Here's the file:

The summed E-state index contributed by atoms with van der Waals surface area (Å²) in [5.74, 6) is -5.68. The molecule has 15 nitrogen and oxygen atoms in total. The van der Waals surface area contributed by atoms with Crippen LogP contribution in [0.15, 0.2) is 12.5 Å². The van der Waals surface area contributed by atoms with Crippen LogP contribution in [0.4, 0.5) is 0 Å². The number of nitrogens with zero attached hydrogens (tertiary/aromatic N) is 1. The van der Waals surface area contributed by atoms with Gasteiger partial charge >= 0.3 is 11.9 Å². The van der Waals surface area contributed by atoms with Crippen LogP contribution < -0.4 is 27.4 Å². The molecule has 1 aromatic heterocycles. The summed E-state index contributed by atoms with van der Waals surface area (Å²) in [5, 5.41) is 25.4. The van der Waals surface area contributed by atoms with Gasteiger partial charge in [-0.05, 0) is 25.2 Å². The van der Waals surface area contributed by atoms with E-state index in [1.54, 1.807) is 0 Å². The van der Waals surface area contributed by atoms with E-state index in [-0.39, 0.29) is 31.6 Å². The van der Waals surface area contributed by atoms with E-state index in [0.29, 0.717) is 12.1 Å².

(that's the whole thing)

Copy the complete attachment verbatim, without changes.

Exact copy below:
The summed E-state index contributed by atoms with van der Waals surface area (Å²) in [5.74, 6) is -5.68. The molecule has 15 nitrogen and oxygen atoms in total. The van der Waals surface area contributed by atoms with Crippen LogP contribution in [0.15, 0.2) is 12.5 Å². The van der Waals surface area contributed by atoms with Crippen LogP contribution in [0.4, 0.5) is 0 Å². The number of nitrogens with zero attached hydrogens (tertiary/aromatic N) is 1. The van der Waals surface area contributed by atoms with Gasteiger partial charge >= 0.3 is 11.9 Å². The van der Waals surface area contributed by atoms with Crippen LogP contribution < -0.4 is 27.4 Å². The molecule has 1 aromatic heterocycles. The summed E-state index contributed by atoms with van der Waals surface area (Å²) in [5, 5.41) is 25.4. The van der Waals surface area contributed by atoms with Gasteiger partial charge in [-0.05, 0) is 25.2 Å². The van der Waals surface area contributed by atoms with E-state index in [1.54, 1.807) is 0 Å². The van der Waals surface area contributed by atoms with E-state index in [-0.39, 0.29) is 31.6 Å². The van der Waals surface area contributed by atoms with E-state index in [0.29, 0.717) is 12.1 Å².